The census tells us who we are and where we are going as a nation. The census helps our communities determine where to build everything from schools to supermarkets, and from homes to hospitals. It helps the government decide how to distribute funds and assistance to states and localities. It is also used to draw the lines of legislative districts and reapportion the seats each State holds in Congress.
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The first enumeration began on Monday, August 2, 1790, little more than a year after the inauguration of President Washington and shortly before the second session of the first Congress ended. The Congress assigned responsibility for the 1790 census to the marshals of the U.S. judicial districts under an act that, with minor modifications and extensions, governed census-taking through1840. The law required that every household be visited and that completed census schedules be posted in ‘‘two of the most public places within [each jurisdiction], there to remain for the inspection of all concerned...’’ and that‘ ‘the aggregate amount of each description of persons’’ for every district be transmitted to the President. The six inquiries in 1790 called for the name of the head of the family and the number of persons in each household of the following descriptions: Free White males of 16 years and upward (to assess the country’s industrial and military potential), free White males under 16 years, free White females, all other free persons (by sex and color), and slaves.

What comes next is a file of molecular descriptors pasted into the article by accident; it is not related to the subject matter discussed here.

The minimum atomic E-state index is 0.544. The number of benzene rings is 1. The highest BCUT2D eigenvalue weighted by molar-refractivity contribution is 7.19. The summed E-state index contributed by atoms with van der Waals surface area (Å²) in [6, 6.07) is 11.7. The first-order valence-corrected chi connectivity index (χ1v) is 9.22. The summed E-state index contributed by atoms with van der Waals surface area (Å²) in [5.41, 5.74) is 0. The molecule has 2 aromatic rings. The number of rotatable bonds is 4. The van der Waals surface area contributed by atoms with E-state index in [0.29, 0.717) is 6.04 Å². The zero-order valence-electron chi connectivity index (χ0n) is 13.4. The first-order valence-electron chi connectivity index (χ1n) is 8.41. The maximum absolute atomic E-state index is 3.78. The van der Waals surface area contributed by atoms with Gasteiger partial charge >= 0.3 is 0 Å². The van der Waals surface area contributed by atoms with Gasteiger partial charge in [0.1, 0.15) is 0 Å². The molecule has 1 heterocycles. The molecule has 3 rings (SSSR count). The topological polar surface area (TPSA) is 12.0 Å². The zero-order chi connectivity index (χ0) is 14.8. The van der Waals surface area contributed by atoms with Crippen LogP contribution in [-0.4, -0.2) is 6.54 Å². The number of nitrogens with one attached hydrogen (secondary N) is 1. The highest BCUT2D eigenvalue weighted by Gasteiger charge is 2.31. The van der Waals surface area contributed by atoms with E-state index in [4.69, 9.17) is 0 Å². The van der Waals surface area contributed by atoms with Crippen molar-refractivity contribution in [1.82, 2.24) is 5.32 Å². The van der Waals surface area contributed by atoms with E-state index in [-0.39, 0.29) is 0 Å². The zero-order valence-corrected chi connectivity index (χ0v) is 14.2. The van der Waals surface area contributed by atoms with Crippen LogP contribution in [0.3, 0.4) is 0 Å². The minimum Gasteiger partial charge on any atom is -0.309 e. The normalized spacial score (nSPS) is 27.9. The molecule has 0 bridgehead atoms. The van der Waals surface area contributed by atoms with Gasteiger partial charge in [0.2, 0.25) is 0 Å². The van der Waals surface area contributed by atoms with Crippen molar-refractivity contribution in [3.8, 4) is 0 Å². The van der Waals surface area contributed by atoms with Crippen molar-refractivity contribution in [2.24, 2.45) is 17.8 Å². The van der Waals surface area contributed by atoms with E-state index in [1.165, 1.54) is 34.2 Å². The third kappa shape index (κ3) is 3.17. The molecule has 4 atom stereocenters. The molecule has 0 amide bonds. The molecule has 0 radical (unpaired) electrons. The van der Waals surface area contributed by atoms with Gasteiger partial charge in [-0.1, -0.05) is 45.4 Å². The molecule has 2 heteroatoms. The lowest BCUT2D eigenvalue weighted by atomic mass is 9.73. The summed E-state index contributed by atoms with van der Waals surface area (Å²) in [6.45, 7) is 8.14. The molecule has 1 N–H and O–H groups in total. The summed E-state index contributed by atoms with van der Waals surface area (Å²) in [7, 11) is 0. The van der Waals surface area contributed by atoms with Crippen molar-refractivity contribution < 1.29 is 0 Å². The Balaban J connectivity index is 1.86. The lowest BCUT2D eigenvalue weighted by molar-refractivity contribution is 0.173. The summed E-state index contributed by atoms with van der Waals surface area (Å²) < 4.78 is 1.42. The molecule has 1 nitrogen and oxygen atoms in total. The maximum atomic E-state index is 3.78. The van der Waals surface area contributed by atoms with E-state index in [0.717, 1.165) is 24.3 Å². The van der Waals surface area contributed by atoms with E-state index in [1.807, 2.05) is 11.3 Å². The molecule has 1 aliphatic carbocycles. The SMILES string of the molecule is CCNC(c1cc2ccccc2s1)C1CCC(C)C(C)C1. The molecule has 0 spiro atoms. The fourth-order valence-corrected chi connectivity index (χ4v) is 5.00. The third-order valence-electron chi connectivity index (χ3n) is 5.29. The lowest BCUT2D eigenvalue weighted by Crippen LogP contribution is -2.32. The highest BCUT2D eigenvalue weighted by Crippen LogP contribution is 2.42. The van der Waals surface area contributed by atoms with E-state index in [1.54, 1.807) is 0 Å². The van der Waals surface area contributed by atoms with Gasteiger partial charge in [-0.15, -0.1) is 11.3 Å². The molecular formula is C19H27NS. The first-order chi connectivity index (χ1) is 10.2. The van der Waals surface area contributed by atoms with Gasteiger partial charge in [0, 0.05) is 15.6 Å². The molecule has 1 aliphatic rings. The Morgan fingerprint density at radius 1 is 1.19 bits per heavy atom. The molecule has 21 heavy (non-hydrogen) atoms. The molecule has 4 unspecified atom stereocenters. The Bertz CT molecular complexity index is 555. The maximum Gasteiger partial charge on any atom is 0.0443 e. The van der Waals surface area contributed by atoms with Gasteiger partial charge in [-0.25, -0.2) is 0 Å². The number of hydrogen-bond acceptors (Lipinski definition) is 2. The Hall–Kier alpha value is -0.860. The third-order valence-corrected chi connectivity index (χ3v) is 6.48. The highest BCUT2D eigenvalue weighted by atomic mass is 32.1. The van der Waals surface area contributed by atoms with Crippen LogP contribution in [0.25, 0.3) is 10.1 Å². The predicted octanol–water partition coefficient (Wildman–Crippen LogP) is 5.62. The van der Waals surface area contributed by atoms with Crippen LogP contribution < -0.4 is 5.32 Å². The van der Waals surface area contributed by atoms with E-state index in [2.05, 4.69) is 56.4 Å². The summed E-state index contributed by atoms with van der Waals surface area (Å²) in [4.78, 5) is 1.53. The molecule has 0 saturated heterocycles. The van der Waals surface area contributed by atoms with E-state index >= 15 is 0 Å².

1790 Census: Whole Number of Persons within the Districts of the U.S.
This 56-page booklet contains sex, age, race, and slave status population totals for states, counties, and some localities in 1790.